Washington — Delphi Automotive CEO Rodney O’Neal defended the auto supplier’s role in building a defective switch saying it was General Motors’ decision to set the requirements for the part now linked to 13 deaths and 54 crashes, but said it was reviewing its procedures.
O’Neal, who testified Thursday before a Senate Commerce panel, also said it has ramped up production of replacement ignition switch kits in Mexico, which now has four lines running in Mexico to build the parts.
“The vehicles that were recalled went out of production several years ago. As a result, it is a monumental task to build over 2 million ignition switches in a matter of months,” he said. “We ordered new tooling, we installed three new production lines (for a total of four lines), and we trained additional workers.”
O’Neal told the commitee that it was GM’s decision to use the executed specifications. He said Delphi didn’t bear the responsibility — and GM CEO Mary Barra agreed that it was the automaker — who bought the part — that is responsible.
“As GM acknowledges, before production started, GM knowingly approved a final design that included less torque than the original target. In our view, that approval established the final specification. Delphi then began producing the switch that GM approved and wanted,” he said. “For the vehicles that are the focus of this hearing, GM relied upon several suppliers for an ignition system. Our only contribution was the switch. Delphi did not supply the key or the lock cylinder (the part that actually holds the key). Delphi did not supply the steering column or determine where the lock cylinder would be located.”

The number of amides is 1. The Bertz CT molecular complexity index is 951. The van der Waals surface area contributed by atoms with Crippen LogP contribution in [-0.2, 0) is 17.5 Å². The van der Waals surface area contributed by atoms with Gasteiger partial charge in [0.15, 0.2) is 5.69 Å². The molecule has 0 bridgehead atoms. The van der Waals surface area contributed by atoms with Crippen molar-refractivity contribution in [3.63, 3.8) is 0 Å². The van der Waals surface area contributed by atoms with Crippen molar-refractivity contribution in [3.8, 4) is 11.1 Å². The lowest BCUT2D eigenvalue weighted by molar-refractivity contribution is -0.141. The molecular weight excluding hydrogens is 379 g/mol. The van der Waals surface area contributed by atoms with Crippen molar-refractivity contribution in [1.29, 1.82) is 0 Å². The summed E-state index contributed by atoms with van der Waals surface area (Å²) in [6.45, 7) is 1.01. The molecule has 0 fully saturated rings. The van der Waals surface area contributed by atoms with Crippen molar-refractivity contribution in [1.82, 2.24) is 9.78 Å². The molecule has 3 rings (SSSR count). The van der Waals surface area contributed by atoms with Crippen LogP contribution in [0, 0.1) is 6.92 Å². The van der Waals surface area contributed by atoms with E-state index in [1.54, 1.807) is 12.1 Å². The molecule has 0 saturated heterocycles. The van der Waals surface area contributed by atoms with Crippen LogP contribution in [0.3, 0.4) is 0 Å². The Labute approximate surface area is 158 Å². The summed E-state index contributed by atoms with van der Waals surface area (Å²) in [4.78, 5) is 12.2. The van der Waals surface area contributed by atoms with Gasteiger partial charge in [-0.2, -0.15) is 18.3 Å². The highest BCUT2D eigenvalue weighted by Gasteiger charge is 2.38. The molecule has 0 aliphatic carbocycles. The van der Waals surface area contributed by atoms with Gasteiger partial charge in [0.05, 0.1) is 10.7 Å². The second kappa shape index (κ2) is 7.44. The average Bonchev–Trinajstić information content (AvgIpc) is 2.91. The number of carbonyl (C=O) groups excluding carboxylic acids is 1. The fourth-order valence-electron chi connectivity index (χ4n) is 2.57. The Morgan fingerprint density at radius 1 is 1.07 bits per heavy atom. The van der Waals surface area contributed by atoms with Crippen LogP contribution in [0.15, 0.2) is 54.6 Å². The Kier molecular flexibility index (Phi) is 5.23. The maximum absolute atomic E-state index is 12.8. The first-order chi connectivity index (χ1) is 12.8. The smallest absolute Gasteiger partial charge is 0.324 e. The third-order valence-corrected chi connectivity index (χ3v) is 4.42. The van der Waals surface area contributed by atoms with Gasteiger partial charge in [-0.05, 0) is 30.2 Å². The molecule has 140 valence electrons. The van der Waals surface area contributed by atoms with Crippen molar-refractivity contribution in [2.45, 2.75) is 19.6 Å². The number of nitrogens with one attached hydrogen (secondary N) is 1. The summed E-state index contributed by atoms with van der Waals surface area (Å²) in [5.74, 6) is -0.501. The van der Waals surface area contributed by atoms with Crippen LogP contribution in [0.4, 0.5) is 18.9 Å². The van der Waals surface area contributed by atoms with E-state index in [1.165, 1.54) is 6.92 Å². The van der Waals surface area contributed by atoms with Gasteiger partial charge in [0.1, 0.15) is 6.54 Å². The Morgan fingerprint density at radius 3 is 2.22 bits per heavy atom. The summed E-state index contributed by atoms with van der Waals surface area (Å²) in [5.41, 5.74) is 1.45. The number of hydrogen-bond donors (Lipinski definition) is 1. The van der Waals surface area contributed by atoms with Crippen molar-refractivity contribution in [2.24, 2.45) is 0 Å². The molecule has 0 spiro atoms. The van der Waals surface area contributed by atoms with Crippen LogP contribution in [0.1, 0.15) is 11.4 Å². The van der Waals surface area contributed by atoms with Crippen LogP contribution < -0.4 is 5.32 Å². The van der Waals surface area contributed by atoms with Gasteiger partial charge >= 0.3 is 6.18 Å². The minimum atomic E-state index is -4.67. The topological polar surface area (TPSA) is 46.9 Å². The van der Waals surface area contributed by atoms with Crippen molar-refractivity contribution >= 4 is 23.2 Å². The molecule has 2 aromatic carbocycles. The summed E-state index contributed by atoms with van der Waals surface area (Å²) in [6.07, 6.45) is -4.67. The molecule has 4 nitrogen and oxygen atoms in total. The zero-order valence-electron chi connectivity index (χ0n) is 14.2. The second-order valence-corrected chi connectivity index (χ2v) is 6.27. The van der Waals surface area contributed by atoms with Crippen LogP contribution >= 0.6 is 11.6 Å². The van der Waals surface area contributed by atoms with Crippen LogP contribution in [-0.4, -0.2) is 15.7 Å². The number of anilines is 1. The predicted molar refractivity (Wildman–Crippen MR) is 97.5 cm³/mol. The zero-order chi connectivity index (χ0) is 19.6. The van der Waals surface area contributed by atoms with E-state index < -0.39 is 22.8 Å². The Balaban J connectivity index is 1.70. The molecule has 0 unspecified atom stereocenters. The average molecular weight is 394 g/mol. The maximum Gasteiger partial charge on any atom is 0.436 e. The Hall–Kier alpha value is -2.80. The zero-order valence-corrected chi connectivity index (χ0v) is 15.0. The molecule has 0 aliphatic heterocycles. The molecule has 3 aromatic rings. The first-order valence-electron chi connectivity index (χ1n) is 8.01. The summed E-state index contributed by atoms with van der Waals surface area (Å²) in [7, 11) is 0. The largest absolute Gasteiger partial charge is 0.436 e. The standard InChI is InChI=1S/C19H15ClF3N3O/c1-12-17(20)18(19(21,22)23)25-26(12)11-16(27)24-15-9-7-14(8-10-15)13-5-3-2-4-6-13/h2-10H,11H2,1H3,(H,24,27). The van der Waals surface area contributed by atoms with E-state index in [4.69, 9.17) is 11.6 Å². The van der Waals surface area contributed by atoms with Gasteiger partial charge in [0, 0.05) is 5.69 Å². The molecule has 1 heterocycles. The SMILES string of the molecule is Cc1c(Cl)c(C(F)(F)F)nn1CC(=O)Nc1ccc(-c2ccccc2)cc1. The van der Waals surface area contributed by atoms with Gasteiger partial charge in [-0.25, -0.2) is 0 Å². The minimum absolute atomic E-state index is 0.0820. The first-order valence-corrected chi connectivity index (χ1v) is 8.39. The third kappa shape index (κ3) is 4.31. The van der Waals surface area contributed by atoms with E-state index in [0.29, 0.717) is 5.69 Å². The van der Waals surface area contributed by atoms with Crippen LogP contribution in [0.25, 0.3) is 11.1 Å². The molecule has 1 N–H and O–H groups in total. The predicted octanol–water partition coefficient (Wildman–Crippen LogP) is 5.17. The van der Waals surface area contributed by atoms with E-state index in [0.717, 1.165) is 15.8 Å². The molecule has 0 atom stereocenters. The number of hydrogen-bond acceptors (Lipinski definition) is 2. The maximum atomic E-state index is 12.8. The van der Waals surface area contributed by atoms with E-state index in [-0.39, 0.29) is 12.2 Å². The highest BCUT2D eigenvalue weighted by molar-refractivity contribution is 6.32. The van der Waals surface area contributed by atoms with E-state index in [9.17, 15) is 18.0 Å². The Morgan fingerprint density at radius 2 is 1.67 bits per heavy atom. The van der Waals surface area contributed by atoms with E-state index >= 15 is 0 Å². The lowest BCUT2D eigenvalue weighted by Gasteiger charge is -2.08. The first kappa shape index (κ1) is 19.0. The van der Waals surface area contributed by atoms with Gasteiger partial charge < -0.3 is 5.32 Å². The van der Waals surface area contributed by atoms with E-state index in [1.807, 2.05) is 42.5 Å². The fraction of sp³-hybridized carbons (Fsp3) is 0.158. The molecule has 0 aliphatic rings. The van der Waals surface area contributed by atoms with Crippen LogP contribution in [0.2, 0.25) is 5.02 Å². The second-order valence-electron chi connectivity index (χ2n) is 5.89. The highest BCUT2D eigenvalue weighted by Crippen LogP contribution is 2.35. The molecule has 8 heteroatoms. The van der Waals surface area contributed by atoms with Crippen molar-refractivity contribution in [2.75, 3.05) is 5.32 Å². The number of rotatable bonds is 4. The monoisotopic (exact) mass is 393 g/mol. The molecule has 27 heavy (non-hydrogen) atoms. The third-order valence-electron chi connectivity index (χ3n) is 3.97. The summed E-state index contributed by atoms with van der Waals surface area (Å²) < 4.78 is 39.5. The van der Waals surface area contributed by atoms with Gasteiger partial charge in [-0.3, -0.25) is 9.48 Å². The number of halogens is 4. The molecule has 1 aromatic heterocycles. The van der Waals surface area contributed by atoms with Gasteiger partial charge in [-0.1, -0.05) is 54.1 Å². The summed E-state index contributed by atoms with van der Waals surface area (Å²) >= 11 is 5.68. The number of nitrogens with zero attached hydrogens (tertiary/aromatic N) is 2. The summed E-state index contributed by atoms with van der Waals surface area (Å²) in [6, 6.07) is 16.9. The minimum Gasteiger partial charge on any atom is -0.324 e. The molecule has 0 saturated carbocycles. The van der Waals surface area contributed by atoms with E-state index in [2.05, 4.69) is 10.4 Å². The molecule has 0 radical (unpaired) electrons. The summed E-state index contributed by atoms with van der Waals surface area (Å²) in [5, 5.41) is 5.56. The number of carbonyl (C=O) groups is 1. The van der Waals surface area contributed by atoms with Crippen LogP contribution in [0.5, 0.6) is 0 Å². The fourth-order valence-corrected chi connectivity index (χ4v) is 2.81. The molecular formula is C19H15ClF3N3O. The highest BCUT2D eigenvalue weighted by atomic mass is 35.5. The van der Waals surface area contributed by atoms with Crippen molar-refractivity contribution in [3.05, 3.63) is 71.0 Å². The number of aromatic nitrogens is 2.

O’Neal hadn’t previously spoken publicly before about the issue and Delphi has answered few questions.
GM had responsibility for “ensuring that complete systems work together properly. In this case, that was not Delphi,” he said.
The Troy-based unit of a United Kingdom holding company said it is reviewing its own procedures. Delphi was spun off by GM in 1999.
“We have conducted a thorough review of our current policies and procedures. We believe they are robust, but we are always working to continuously improve them,” O’Neal said. “Delphi’s Chief Technology Officer has personally reinforced with our global engineering team the importance of promptly raising concerns so that they can be handled.... We have strengthened our procedures to ensure that safety concerns we discover during the development or manufacture of our products are immediately communicated across all relevant functions within our company, including to our senior management team, and to our customers, and that all such concerns are acted upon in a timely manner.”
He said Delphi has built more than 1 million new switches, and “we are on track to deliver more than 2 million switches by the end of August.”
GM’s internal report noted that Delphi refused to make its employees available to answer questions from Anton Valukas, the former U.S. attorney from Chicago. O’Neal defended Delphi, saying it has “cooperated with GM in all aspects of the recall and its investigation. Our cooperation includes entering into a reciprocal document sharing agreement, and we have provided relevant documentation in accordance with that agreement.”
Valukas said he is now satisfied with Delphi’s cooperation.
Delphi has also met “multiple times with this subcommittee’s staff and other governmental bodies,” he said.
In an interview this week, Sen. Claire McCaskill, D-Mo., said she had agreed to call O’Neal because Sen. Dean Heller, R-Nev., the top Republican on the panel, wanted to hear from him.
“You don’t complete the GM story without Delphi’s part of it,” Heller told reporters last week. Delphi “has been a little hesitant to come forward, and I don’t think they’re to blame.”
Also testifying are GM CEO Mary Barra, the company’s general counsel Mike Millikin, Valukas and GM victim compensation adviser Ken Feinberg.